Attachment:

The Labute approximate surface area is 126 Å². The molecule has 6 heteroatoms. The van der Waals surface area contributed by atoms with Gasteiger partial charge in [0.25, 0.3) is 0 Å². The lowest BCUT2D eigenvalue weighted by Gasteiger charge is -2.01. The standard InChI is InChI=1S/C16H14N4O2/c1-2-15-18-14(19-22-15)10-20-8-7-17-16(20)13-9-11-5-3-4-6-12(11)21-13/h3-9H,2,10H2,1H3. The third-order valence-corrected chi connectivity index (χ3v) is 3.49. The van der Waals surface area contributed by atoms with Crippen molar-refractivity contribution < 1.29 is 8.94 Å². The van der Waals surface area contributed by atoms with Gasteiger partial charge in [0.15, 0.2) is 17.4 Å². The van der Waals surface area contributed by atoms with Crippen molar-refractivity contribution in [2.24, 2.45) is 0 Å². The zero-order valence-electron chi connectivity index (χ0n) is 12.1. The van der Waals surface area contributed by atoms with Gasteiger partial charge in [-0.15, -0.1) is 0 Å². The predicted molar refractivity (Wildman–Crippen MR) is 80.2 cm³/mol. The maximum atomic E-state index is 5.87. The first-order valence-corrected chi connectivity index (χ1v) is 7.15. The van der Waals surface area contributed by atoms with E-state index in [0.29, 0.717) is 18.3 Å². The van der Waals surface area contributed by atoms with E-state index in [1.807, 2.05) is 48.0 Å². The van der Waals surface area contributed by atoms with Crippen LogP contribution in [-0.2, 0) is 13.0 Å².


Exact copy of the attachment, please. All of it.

The Labute approximate surface area is 126 Å². The molecule has 6 heteroatoms. The van der Waals surface area contributed by atoms with Gasteiger partial charge in [0.25, 0.3) is 0 Å². The lowest BCUT2D eigenvalue weighted by Gasteiger charge is -2.01. The standard InChI is InChI=1S/C16H14N4O2/c1-2-15-18-14(19-22-15)10-20-8-7-17-16(20)13-9-11-5-3-4-6-12(11)21-13/h3-9H,2,10H2,1H3. The third-order valence-corrected chi connectivity index (χ3v) is 3.49. The van der Waals surface area contributed by atoms with Crippen molar-refractivity contribution < 1.29 is 8.94 Å². The van der Waals surface area contributed by atoms with Gasteiger partial charge in [0.15, 0.2) is 17.4 Å². The van der Waals surface area contributed by atoms with Crippen molar-refractivity contribution in [2.24, 2.45) is 0 Å². The zero-order valence-electron chi connectivity index (χ0n) is 12.1. The van der Waals surface area contributed by atoms with Gasteiger partial charge in [-0.15, -0.1) is 0 Å². The predicted molar refractivity (Wildman–Crippen MR) is 80.2 cm³/mol. The maximum atomic E-state index is 5.87. The first-order valence-corrected chi connectivity index (χ1v) is 7.15. The van der Waals surface area contributed by atoms with E-state index in [0.29, 0.717) is 18.3 Å². The van der Waals surface area contributed by atoms with E-state index in [1.807, 2.05) is 48.0 Å². The van der Waals surface area contributed by atoms with Crippen LogP contribution in [-0.2, 0) is 13.0 Å².